Judge Boots The Global Warming Cases Of San Francisco And Oakland Against Oil Companies
By: John O’Brien
A California federal judge has rejected the efforts of municipal officials who teamed with private lawyers to seek to hold the energy industry liable for the alleged future effects of climate change.
In a 16-page order released Monday, U.S. District Judge William Alsup granted the motions to dismiss from the five targeted companies – Chevron, Exxon, ConocoPhillips, Royal Dutch Shell and British Petroleum.
The plaintiffs in the consolidated cases – the cities of San Francisco and Oakland – and their private lawyers face significant legal hurdles in their attempt to use the common law claim of “public nuisance” to force the companies to pay for infrastructure that would combat rising sea levels.
Critics of the cases – which have also been filed by other California governments, New York City, three Colorado governments and King County, WA – said it was improper to ask a court to force liability on companies that are in compliance with federal regulations.
“The problem deserves a solution on a more vast scale than can be supplied by a district judge or jury in a public nuisance case,” wrote Alsup, the first judge in any of the cases to issue a ruling on dismissal arguments.
“While it remains true that our federal courts have authority to fashion common law remedies for claims based on global warming, courts must also respect and defer to the other co-equal branches of government when the problem at hand clearly deserves a solution best addressed by those branches.”
Another blow to private lawyers hoping to earn a percentage of the recovery could be coming in the case filed by New York City, where a federal judge seemed less than impressed by the plaintiff’s arguments during a recent dismissal hearing.
Alsup’s order accepted arguments that were also pushed by the Trump administration and 15 Republican state attorneys general. They said forcing judicial intervention would upset the regulatory scheme created by the Clean Air Act and carried out by federal and state governments.
Among those AGs signing their names to a pair of amicus briefs was Colorado’s Cynthia Coffman, who opposed the case filed by the city and county of Boulder and San Miguel County.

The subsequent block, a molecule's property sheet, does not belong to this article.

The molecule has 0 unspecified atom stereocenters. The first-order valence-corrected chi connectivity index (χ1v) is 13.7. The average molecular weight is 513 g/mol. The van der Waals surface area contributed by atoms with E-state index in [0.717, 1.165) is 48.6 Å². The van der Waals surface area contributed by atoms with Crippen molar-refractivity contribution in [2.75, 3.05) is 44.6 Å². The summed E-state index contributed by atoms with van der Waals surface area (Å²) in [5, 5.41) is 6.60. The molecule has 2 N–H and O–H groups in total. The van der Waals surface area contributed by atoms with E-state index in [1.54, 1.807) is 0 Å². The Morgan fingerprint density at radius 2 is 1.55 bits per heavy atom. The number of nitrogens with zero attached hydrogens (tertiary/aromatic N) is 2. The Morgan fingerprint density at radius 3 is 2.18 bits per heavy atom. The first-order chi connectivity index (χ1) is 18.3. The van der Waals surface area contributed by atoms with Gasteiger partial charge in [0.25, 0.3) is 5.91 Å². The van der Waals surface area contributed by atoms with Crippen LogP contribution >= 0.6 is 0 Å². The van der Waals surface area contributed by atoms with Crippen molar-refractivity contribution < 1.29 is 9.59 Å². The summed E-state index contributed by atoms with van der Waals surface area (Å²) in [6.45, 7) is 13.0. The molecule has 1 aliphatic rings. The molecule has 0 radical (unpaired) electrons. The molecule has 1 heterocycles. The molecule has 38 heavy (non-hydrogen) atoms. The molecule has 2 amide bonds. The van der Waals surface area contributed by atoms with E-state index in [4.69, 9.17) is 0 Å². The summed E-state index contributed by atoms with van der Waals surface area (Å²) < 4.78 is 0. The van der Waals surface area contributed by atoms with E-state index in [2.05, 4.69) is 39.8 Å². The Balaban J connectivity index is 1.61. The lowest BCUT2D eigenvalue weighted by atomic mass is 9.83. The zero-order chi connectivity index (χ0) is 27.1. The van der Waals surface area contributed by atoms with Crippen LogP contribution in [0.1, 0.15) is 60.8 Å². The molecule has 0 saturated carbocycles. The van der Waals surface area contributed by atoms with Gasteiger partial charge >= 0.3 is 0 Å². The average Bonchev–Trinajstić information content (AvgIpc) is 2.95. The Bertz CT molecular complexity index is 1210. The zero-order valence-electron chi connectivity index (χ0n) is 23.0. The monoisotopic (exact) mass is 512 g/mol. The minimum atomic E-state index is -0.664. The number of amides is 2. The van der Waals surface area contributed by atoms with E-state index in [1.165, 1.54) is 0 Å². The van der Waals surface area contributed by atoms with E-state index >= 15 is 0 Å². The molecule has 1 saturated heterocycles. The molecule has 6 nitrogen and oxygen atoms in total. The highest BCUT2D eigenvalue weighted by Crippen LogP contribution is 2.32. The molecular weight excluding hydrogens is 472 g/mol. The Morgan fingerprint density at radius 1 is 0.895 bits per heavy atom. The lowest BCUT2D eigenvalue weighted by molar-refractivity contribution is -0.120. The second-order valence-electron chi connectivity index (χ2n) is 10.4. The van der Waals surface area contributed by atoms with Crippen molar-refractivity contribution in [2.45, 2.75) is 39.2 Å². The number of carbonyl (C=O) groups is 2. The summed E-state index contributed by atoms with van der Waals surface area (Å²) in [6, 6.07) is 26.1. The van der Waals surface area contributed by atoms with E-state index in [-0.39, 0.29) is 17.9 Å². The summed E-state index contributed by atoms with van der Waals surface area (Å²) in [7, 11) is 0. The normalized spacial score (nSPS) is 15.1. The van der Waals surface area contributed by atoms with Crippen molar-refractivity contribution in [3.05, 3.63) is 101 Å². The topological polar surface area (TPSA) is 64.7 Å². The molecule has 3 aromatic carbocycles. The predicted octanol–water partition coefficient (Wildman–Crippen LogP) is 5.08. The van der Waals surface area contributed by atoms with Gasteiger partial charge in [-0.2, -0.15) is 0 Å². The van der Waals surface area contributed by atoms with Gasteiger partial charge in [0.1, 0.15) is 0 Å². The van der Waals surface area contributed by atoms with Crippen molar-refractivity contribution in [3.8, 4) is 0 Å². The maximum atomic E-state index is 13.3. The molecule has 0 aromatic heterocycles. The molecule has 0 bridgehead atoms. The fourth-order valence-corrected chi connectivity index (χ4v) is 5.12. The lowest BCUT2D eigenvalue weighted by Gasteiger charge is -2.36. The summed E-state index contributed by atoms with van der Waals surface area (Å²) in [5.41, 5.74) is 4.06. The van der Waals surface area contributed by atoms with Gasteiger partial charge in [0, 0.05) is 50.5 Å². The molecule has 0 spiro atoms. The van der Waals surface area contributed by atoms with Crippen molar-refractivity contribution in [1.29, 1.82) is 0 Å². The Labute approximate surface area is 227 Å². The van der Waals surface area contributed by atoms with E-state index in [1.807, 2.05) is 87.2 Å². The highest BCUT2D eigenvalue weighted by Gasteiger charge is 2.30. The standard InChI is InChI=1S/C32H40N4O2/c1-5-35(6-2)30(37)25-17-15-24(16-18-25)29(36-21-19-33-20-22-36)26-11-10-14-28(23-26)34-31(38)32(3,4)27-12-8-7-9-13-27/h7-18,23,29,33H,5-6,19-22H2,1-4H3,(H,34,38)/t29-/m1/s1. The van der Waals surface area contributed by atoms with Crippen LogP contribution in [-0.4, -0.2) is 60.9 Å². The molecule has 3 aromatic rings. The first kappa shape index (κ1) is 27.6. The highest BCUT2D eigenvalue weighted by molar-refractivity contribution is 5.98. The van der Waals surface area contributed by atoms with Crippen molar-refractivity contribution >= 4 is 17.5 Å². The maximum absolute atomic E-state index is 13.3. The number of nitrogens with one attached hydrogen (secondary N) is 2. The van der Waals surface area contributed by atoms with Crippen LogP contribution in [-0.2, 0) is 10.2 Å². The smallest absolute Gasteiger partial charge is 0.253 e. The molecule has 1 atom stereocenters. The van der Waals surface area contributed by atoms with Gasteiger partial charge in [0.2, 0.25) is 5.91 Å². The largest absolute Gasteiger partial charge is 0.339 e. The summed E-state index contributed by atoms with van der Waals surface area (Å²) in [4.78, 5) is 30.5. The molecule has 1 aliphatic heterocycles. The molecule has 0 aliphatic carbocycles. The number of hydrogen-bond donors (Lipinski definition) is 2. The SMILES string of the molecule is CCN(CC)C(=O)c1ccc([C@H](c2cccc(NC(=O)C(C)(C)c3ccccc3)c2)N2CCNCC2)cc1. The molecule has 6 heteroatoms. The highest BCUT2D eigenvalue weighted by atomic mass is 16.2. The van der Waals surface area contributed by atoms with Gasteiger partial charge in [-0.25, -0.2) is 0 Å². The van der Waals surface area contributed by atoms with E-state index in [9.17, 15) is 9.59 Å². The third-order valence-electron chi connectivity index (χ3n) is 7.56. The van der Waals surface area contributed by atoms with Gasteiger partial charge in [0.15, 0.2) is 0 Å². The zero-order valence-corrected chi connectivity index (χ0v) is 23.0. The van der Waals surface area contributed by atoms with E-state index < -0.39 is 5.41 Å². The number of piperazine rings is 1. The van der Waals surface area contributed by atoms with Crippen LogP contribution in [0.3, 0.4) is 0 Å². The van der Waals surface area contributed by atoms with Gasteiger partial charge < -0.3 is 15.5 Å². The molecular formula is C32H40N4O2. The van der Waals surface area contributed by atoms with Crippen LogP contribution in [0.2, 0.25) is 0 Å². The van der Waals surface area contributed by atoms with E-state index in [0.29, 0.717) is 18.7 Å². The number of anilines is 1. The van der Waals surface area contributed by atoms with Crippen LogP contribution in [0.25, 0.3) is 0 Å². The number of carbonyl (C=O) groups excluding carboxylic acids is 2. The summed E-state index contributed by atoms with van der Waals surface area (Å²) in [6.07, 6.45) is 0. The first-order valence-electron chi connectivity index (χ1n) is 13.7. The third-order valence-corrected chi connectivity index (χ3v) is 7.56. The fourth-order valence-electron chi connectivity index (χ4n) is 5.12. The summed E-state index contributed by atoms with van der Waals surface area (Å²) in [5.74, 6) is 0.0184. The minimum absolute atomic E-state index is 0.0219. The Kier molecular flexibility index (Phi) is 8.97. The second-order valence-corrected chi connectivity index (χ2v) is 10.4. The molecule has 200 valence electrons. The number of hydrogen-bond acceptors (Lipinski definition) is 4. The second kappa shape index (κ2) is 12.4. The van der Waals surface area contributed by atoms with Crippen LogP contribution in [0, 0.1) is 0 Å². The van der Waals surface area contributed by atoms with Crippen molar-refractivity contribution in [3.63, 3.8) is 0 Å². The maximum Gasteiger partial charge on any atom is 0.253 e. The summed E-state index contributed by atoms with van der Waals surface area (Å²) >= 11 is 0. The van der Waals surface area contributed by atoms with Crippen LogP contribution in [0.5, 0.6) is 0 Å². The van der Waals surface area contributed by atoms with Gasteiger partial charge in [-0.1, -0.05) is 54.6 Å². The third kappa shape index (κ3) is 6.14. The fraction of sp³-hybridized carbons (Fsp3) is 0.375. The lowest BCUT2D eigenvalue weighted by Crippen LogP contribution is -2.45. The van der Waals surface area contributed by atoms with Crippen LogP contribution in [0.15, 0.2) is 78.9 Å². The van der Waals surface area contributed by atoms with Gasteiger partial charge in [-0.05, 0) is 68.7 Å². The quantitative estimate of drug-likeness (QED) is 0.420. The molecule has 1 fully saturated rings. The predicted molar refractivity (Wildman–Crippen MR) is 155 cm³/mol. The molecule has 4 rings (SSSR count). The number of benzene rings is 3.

“Although the scope of plaintiffs’ claims is determined by federal law, there are sound reasons why regulation of the worldwide problem of global warming should be determined by our political branches, not by the judiciary,” Alsup wrote.
Alsup’s order followed a May hearing and his decision earlier this year to keep the cases in federal court. They were originally filed in state court before defendants removed them to federal.
Alsup noted that he felt the plaintiffs’ claims were governed by federal law, but that federal law should not be used to create the relief requested.
Having also conducted a sort-of seminar on climate change science, he decided global warming is real.
“But those dangers are worldwide. Their causes are worldwide. The benefits of fossil fuels are worldwide,” he wrote.
For the moment, San Francisco’s and Oakland’s lawsuits join other similar causes that fell short.
The U.S. Supreme Court rejected a lawsuit by Connecticut and seven other states against American Electric Power in 2011, ruling in AEP v. Connecticut that global warming “is an undertaking for the political branches.”
California’s lawsuit against GM and five other automakers came to an end in 2007 when a federal court said it couldn’t deliver a remedy to global warming caused by vehicle emissions without first making an inherently political decision about whether it is reasonable to allow gasoline-fueled automobiles on the road at all.
And the residents of Kivalina in Alaska also lost in 2009 when the U.S. Court of Appeals for the Ninth Circuit ruled the Clean Air Act preempted their lawsuit.
The public nuisance claim has found some success, however, in a lawsuit against the former makers of lead paint. Several companies sued by California cities are facing a bill of $400 million to $700 million after the state Supreme Court earlier this year refused to review an appeals court decision.
Elsewhere in California, this latest trend of litigation has resulted in the City of Richmond suing its largest employer, Chevron.
The same private lawyers who won the lead paint case are representing cities in the latest round of global warming cases, including Cohen Milstein and Hagens Berman. Hagens Berman partner Matthew Pawa is considered an architect of the public nuisance theory, having argued the Kivalina case and promoted judicial solutions to global warming for years.
Another prong of Exxon’s defense continues in Texas, where a Fort Worth judge has signed off on findings of fact that state the California plaintiffs are making claims that are inconsistent with previous bond offerings, simultaneously predicting climate change doom while telling possible investors that they can’t know for sure.